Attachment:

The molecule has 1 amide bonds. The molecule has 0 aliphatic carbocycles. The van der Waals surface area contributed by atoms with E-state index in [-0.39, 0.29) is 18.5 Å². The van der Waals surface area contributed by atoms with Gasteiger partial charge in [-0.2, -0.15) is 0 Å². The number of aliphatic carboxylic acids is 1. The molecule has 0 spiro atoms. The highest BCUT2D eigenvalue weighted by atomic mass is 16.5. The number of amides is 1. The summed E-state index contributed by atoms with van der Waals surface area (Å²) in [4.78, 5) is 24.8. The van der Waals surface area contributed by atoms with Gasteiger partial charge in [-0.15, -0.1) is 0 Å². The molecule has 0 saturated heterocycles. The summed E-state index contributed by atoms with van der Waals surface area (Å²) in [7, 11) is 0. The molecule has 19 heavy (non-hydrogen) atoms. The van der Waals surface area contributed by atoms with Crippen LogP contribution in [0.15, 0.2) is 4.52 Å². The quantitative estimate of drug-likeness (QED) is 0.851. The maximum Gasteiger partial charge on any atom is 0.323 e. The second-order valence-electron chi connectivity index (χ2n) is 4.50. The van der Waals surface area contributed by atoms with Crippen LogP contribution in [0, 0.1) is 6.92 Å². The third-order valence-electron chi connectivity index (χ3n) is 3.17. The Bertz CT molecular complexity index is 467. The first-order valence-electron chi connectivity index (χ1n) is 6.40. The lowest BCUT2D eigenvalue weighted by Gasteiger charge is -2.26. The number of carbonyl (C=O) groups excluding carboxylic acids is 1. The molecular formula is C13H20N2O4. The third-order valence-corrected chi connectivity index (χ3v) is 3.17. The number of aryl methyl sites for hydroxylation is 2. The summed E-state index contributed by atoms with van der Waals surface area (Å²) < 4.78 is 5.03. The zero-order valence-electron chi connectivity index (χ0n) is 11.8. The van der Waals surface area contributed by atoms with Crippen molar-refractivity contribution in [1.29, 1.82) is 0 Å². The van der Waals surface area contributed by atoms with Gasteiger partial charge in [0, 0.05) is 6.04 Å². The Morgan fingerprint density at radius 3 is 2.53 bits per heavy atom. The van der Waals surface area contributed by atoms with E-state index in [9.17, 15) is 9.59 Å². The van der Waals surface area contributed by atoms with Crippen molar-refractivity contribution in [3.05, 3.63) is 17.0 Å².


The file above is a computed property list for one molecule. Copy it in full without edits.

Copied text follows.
The molecule has 1 amide bonds. The molecule has 0 aliphatic carbocycles. The van der Waals surface area contributed by atoms with E-state index in [-0.39, 0.29) is 18.5 Å². The van der Waals surface area contributed by atoms with Gasteiger partial charge in [-0.2, -0.15) is 0 Å². The number of aliphatic carboxylic acids is 1. The molecule has 0 spiro atoms. The highest BCUT2D eigenvalue weighted by atomic mass is 16.5. The number of amides is 1. The summed E-state index contributed by atoms with van der Waals surface area (Å²) in [4.78, 5) is 24.8. The van der Waals surface area contributed by atoms with Gasteiger partial charge in [-0.15, -0.1) is 0 Å². The molecule has 0 saturated heterocycles. The summed E-state index contributed by atoms with van der Waals surface area (Å²) in [7, 11) is 0. The molecule has 19 heavy (non-hydrogen) atoms. The van der Waals surface area contributed by atoms with Crippen LogP contribution in [0.15, 0.2) is 4.52 Å². The quantitative estimate of drug-likeness (QED) is 0.851. The maximum Gasteiger partial charge on any atom is 0.323 e. The second-order valence-electron chi connectivity index (χ2n) is 4.50. The van der Waals surface area contributed by atoms with Crippen LogP contribution in [0, 0.1) is 6.92 Å². The third-order valence-electron chi connectivity index (χ3n) is 3.17. The Bertz CT molecular complexity index is 467. The first-order valence-electron chi connectivity index (χ1n) is 6.40. The lowest BCUT2D eigenvalue weighted by Gasteiger charge is -2.26. The number of carbonyl (C=O) groups excluding carboxylic acids is 1. The molecular formula is C13H20N2O4. The third-order valence-corrected chi connectivity index (χ3v) is 3.17. The number of aryl methyl sites for hydroxylation is 2. The summed E-state index contributed by atoms with van der Waals surface area (Å²) < 4.78 is 5.03. The zero-order valence-electron chi connectivity index (χ0n) is 11.8. The van der Waals surface area contributed by atoms with Crippen molar-refractivity contribution in [1.29, 1.82) is 0 Å². The van der Waals surface area contributed by atoms with Gasteiger partial charge in [0, 0.05) is 6.04 Å². The Morgan fingerprint density at radius 3 is 2.53 bits per heavy atom. The van der Waals surface area contributed by atoms with E-state index in [9.17, 15) is 9.59 Å². The van der Waals surface area contributed by atoms with Crippen molar-refractivity contribution in [3.05, 3.63) is 17.0 Å².